What is "a spraddled silhouette" from "A Rose for Emily"?
You might be finding Faulkner's writing difficult because he does tend to use the southern dialect. Let's look at the word "spraddled" in context:
The Griersons held themselves a little too high for what they really were. None of the young men were quite good enough to Miss Emily and such. We had long thought of them as a tableau: Miss Emily a slender figure in white in the background, her father a spraddled silhouette in the foreground, his back to her and clutching a horsewhip, the two of them framed by the backflung front door.
Imagine the scene: Emily is standing behind her father, who is sitting in a chair on the front porch, whip in hand. Think of "spraddle" as a combination of "sprawl" and "straddle." To straddle a chair means to turn it around backwards and sit with the back facing you. To sprawl means to spread out. So we can see Emily's father straddling the chair, but sprawled out--not an imposing, stern, erect posture, but a relaxed pose.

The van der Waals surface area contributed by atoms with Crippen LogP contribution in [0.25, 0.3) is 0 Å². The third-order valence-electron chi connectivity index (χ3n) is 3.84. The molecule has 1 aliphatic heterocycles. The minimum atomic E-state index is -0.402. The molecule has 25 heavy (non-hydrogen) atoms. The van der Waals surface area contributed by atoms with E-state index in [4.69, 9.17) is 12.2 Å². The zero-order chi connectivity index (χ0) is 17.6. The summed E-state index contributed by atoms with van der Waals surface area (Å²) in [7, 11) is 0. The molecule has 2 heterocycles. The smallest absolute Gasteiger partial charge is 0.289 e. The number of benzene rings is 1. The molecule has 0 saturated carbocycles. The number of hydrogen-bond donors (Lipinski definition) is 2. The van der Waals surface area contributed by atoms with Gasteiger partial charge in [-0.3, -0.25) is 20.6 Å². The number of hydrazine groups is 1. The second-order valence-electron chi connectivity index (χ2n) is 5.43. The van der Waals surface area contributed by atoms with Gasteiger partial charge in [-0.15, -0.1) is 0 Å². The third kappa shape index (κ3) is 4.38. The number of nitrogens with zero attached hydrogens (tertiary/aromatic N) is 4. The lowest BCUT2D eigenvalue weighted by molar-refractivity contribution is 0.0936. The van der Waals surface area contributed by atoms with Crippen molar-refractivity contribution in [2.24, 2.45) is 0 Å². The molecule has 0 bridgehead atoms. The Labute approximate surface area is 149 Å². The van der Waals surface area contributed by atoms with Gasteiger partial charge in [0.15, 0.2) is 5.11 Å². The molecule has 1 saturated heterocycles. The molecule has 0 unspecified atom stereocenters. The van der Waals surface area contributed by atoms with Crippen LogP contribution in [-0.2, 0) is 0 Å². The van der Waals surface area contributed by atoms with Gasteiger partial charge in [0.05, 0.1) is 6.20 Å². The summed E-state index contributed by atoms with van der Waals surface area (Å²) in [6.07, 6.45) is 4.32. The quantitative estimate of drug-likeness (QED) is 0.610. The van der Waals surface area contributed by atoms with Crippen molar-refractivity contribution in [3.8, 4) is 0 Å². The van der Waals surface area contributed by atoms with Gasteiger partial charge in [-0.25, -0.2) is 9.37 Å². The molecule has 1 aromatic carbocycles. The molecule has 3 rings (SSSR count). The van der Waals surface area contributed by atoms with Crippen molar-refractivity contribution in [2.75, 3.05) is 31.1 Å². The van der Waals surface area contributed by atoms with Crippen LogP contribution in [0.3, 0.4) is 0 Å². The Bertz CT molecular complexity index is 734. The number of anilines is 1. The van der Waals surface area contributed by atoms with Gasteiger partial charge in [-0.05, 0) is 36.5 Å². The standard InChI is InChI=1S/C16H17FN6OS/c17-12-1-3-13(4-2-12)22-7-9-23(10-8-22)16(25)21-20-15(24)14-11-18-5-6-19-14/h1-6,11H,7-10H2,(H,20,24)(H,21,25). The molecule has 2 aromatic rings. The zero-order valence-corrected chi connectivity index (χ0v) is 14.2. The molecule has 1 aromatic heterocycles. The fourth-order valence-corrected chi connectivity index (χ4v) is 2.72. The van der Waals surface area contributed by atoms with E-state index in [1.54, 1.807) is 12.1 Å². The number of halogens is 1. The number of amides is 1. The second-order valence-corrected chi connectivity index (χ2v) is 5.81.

I hope this helps!
Literally, it is a shadow of someone standing or walking with spread legs. It works as a literal description of Emily's father's stance/gait. However, think of its symbolic meaning too: behind Emily there is (to translate the phrase) a sprawling shadow. It spreads out, filling the space, and her house and life is very much filled with darkness. Her father's black mark hangs over her, spraddling her life.